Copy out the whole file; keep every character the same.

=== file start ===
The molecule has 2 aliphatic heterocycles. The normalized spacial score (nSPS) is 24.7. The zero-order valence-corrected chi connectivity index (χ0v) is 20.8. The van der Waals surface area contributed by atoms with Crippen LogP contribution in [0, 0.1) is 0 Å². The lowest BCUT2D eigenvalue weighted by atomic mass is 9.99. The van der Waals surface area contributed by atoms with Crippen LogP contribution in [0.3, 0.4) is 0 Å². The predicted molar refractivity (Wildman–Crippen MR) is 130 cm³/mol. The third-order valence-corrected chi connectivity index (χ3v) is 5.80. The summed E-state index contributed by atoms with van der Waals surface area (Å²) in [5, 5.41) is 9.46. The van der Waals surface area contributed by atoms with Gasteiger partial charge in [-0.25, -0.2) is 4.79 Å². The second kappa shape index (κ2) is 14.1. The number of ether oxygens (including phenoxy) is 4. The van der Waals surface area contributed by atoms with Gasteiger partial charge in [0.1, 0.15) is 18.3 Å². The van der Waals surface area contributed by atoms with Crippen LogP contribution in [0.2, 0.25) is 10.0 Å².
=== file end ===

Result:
The molecule has 2 aliphatic heterocycles. The normalized spacial score (nSPS) is 24.7. The zero-order valence-corrected chi connectivity index (χ0v) is 20.8. The van der Waals surface area contributed by atoms with Crippen LogP contribution in [0, 0.1) is 0 Å². The lowest BCUT2D eigenvalue weighted by atomic mass is 9.99. The van der Waals surface area contributed by atoms with Crippen LogP contribution in [0.3, 0.4) is 0 Å². The predicted molar refractivity (Wildman–Crippen MR) is 130 cm³/mol. The third-order valence-corrected chi connectivity index (χ3v) is 5.80. The summed E-state index contributed by atoms with van der Waals surface area (Å²) in [5, 5.41) is 9.46. The van der Waals surface area contributed by atoms with Gasteiger partial charge in [-0.25, -0.2) is 4.79 Å². The second kappa shape index (κ2) is 14.1. The number of ether oxygens (including phenoxy) is 4. The van der Waals surface area contributed by atoms with Gasteiger partial charge in [0.1, 0.15) is 18.3 Å². The van der Waals surface area contributed by atoms with Crippen LogP contribution in [0.2, 0.25) is 10.0 Å².